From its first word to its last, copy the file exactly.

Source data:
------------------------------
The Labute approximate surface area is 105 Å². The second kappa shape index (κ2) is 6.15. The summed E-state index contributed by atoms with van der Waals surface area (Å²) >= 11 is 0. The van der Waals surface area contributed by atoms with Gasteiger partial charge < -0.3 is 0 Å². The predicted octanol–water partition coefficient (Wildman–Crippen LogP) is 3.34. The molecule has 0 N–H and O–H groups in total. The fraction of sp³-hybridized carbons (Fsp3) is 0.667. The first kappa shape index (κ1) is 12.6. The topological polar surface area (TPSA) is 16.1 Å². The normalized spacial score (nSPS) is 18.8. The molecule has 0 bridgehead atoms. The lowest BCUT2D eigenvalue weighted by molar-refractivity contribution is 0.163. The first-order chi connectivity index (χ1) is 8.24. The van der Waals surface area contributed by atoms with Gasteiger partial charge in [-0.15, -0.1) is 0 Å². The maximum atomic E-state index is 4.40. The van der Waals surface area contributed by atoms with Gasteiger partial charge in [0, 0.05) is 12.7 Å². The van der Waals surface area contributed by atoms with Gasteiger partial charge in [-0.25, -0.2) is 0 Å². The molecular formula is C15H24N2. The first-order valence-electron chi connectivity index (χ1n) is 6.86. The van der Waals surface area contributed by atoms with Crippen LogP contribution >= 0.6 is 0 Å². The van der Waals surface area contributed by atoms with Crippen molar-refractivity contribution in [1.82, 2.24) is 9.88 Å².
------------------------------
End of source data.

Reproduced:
The Labute approximate surface area is 105 Å². The second kappa shape index (κ2) is 6.15. The summed E-state index contributed by atoms with van der Waals surface area (Å²) >= 11 is 0. The van der Waals surface area contributed by atoms with Gasteiger partial charge < -0.3 is 0 Å². The predicted octanol–water partition coefficient (Wildman–Crippen LogP) is 3.34. The molecule has 0 N–H and O–H groups in total. The fraction of sp³-hybridized carbons (Fsp3) is 0.667. The first kappa shape index (κ1) is 12.6. The topological polar surface area (TPSA) is 16.1 Å². The normalized spacial score (nSPS) is 18.8. The molecule has 0 bridgehead atoms. The lowest BCUT2D eigenvalue weighted by molar-refractivity contribution is 0.163. The first-order chi connectivity index (χ1) is 8.24. The van der Waals surface area contributed by atoms with Gasteiger partial charge in [-0.15, -0.1) is 0 Å². The maximum atomic E-state index is 4.40. The van der Waals surface area contributed by atoms with Gasteiger partial charge in [0, 0.05) is 12.7 Å². The van der Waals surface area contributed by atoms with Gasteiger partial charge in [-0.25, -0.2) is 0 Å². The molecular formula is C15H24N2. The first-order valence-electron chi connectivity index (χ1n) is 6.86. The van der Waals surface area contributed by atoms with Crippen LogP contribution >= 0.6 is 0 Å². The van der Waals surface area contributed by atoms with Crippen molar-refractivity contribution in [1.82, 2.24) is 9.88 Å².